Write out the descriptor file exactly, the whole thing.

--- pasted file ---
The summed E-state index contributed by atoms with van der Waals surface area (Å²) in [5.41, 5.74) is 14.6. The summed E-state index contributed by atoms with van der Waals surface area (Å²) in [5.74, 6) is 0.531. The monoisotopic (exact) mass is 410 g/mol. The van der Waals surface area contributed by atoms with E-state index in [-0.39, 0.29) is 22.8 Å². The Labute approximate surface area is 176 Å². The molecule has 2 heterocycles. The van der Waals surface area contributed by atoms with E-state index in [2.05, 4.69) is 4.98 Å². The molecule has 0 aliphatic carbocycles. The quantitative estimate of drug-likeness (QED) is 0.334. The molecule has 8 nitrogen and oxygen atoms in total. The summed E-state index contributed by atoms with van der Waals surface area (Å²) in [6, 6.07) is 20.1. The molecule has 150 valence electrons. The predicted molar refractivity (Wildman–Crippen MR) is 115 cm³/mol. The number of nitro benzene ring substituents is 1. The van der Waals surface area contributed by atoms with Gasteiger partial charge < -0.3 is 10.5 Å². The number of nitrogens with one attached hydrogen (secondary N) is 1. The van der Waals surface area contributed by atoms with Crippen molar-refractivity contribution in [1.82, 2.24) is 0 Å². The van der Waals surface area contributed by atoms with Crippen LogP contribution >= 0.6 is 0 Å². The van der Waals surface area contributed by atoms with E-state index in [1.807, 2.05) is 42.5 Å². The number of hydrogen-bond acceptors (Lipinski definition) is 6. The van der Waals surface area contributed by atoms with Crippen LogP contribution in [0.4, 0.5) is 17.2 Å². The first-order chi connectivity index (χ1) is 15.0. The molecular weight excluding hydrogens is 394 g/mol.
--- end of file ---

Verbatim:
The summed E-state index contributed by atoms with van der Waals surface area (Å²) in [5.41, 5.74) is 14.6. The summed E-state index contributed by atoms with van der Waals surface area (Å²) in [5.74, 6) is 0.531. The monoisotopic (exact) mass is 410 g/mol. The van der Waals surface area contributed by atoms with E-state index in [-0.39, 0.29) is 22.8 Å². The Labute approximate surface area is 176 Å². The molecule has 2 heterocycles. The van der Waals surface area contributed by atoms with E-state index in [2.05, 4.69) is 4.98 Å². The molecule has 0 aliphatic carbocycles. The quantitative estimate of drug-likeness (QED) is 0.334. The molecule has 8 nitrogen and oxygen atoms in total. The summed E-state index contributed by atoms with van der Waals surface area (Å²) in [6, 6.07) is 20.1. The molecule has 150 valence electrons. The predicted molar refractivity (Wildman–Crippen MR) is 115 cm³/mol. The number of nitro benzene ring substituents is 1. The van der Waals surface area contributed by atoms with Gasteiger partial charge < -0.3 is 10.5 Å². The number of nitrogens with one attached hydrogen (secondary N) is 1. The van der Waals surface area contributed by atoms with Crippen molar-refractivity contribution in [1.82, 2.24) is 0 Å². The van der Waals surface area contributed by atoms with Crippen LogP contribution >= 0.6 is 0 Å². The van der Waals surface area contributed by atoms with E-state index in [1.807, 2.05) is 42.5 Å². The number of hydrogen-bond acceptors (Lipinski definition) is 6. The van der Waals surface area contributed by atoms with Crippen LogP contribution in [0.4, 0.5) is 17.2 Å². The first-order chi connectivity index (χ1) is 15.0. The molecular weight excluding hydrogens is 394 g/mol.